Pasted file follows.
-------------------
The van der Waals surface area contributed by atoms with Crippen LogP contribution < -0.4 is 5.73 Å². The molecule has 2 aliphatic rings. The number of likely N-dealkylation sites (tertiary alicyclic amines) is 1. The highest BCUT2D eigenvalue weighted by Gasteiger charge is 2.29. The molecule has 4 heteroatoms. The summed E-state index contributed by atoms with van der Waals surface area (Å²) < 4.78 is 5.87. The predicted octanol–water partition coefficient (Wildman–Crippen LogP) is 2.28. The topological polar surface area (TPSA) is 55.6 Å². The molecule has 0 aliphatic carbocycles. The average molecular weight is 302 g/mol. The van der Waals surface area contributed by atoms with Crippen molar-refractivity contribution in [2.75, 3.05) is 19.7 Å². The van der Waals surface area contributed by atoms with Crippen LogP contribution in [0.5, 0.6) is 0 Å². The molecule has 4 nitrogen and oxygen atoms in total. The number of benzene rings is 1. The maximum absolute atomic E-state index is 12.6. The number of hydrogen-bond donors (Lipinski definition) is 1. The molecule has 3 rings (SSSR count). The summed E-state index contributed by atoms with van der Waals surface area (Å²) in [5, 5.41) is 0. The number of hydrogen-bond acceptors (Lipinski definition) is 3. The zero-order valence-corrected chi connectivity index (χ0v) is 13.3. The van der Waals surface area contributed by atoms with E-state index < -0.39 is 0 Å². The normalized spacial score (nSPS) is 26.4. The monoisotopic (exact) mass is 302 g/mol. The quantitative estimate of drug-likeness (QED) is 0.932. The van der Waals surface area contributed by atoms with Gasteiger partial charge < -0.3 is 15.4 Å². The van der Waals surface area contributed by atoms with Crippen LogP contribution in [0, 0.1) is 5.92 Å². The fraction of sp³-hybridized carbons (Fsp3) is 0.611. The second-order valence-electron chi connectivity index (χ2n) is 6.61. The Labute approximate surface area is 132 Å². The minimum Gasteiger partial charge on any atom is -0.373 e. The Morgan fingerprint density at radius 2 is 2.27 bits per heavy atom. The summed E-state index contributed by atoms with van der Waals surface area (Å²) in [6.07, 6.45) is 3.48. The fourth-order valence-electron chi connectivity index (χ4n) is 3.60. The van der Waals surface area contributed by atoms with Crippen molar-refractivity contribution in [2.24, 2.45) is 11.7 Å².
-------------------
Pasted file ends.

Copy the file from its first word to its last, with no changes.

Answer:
The van der Waals surface area contributed by atoms with Crippen LogP contribution < -0.4 is 5.73 Å². The molecule has 2 aliphatic rings. The number of likely N-dealkylation sites (tertiary alicyclic amines) is 1. The highest BCUT2D eigenvalue weighted by Gasteiger charge is 2.29. The molecule has 4 heteroatoms. The summed E-state index contributed by atoms with van der Waals surface area (Å²) < 4.78 is 5.87. The predicted octanol–water partition coefficient (Wildman–Crippen LogP) is 2.28. The topological polar surface area (TPSA) is 55.6 Å². The molecule has 0 aliphatic carbocycles. The average molecular weight is 302 g/mol. The van der Waals surface area contributed by atoms with Crippen molar-refractivity contribution in [2.75, 3.05) is 19.7 Å². The van der Waals surface area contributed by atoms with Crippen LogP contribution in [0.5, 0.6) is 0 Å². The molecule has 4 nitrogen and oxygen atoms in total. The number of benzene rings is 1. The maximum absolute atomic E-state index is 12.6. The number of hydrogen-bond donors (Lipinski definition) is 1. The molecule has 3 rings (SSSR count). The summed E-state index contributed by atoms with van der Waals surface area (Å²) in [5, 5.41) is 0. The number of hydrogen-bond acceptors (Lipinski definition) is 3. The zero-order valence-corrected chi connectivity index (χ0v) is 13.3. The van der Waals surface area contributed by atoms with E-state index < -0.39 is 0 Å². The normalized spacial score (nSPS) is 26.4. The monoisotopic (exact) mass is 302 g/mol. The quantitative estimate of drug-likeness (QED) is 0.932. The van der Waals surface area contributed by atoms with Gasteiger partial charge < -0.3 is 15.4 Å². The van der Waals surface area contributed by atoms with Crippen LogP contribution in [0, 0.1) is 5.92 Å². The fraction of sp³-hybridized carbons (Fsp3) is 0.611. The second-order valence-electron chi connectivity index (χ2n) is 6.61. The Labute approximate surface area is 132 Å². The minimum Gasteiger partial charge on any atom is -0.373 e. The Morgan fingerprint density at radius 2 is 2.27 bits per heavy atom. The summed E-state index contributed by atoms with van der Waals surface area (Å²) in [6.07, 6.45) is 3.48. The fourth-order valence-electron chi connectivity index (χ4n) is 3.60. The van der Waals surface area contributed by atoms with Crippen molar-refractivity contribution in [2.24, 2.45) is 11.7 Å².